This work concerns the ageing effect of the atmospheric plasma and corona treatments when used to treat paper substrates. Pigment coated and surface sized papers were modified using two types of atmospheric plasma equipment; one at the pilot scale and one at the laboratory scale. In addition, the plasma treatments were compared to conventional corona treatment. Surface energy was estimated by contact angle measurements and surface chemistry by X-ray photoelectron spectroscopy (XPS) as a function of the time during three months. The treatments increased surface energy and oxidation level of surface for both papers. The ageing effect could be detected only in the surface energy, whereas the oxidation level remained stable during the twelve weeks. The decay in surface energy was faster during the first weeks of storage and subsequently leveled off leading to a permanent change. The permanent change was explained as a contribution of oxygen containing polar molecular groups, which were detected by XPS. The ageing effect was suggested to originate from already existing polar molecular groups, which have rotated on the surface by plasma-related process and then rotate back into the material in time. A part of the decay was also explained by the plasma cleaning model, in which the ageing effect occurred through re-contamination. Paper is a multicomponent system, where the constituents that have the lowest surface energy were suggested to migrate to paper surfaces.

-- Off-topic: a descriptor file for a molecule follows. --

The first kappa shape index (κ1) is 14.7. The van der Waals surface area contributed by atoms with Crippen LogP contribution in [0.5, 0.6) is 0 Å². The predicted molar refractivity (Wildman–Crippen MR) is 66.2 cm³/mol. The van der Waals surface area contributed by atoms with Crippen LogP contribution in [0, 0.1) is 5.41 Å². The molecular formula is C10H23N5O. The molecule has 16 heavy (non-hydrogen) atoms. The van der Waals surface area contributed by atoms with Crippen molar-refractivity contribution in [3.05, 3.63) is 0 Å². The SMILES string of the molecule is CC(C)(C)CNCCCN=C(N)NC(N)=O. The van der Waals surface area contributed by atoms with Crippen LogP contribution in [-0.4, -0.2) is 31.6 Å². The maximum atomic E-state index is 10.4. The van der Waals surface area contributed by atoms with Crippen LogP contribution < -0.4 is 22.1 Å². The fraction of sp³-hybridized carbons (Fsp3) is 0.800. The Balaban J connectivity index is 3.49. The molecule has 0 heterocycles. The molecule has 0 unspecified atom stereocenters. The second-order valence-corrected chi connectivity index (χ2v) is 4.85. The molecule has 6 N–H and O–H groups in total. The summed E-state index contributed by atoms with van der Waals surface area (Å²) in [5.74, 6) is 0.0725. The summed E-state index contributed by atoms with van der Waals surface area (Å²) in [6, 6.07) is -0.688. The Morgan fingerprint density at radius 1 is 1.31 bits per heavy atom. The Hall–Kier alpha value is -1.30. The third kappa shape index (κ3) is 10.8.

- plasma treatment
- surface energy